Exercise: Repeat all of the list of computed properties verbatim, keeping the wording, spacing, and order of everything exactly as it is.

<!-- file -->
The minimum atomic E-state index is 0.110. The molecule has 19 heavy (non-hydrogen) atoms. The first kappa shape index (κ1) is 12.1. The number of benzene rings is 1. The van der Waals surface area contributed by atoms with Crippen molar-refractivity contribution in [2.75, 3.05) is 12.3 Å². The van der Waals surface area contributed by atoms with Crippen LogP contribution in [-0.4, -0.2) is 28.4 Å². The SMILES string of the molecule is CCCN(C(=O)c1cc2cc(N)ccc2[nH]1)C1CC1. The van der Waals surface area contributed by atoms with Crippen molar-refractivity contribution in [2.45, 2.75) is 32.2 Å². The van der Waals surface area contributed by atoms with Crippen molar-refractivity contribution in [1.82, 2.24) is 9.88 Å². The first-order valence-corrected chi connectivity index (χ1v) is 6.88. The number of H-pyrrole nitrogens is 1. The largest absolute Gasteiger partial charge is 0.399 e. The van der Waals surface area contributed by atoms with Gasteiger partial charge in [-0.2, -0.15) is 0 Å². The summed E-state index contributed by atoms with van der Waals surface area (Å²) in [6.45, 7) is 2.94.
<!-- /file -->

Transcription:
The minimum atomic E-state index is 0.110. The molecule has 19 heavy (non-hydrogen) atoms. The first kappa shape index (κ1) is 12.1. The number of benzene rings is 1. The van der Waals surface area contributed by atoms with Crippen molar-refractivity contribution in [2.75, 3.05) is 12.3 Å². The van der Waals surface area contributed by atoms with Crippen LogP contribution in [-0.4, -0.2) is 28.4 Å². The SMILES string of the molecule is CCCN(C(=O)c1cc2cc(N)ccc2[nH]1)C1CC1. The van der Waals surface area contributed by atoms with Crippen molar-refractivity contribution in [2.45, 2.75) is 32.2 Å². The van der Waals surface area contributed by atoms with Crippen molar-refractivity contribution in [1.82, 2.24) is 9.88 Å². The first-order valence-corrected chi connectivity index (χ1v) is 6.88. The number of H-pyrrole nitrogens is 1. The largest absolute Gasteiger partial charge is 0.399 e. The van der Waals surface area contributed by atoms with Gasteiger partial charge in [-0.2, -0.15) is 0 Å². The summed E-state index contributed by atoms with van der Waals surface area (Å²) in [6.45, 7) is 2.94.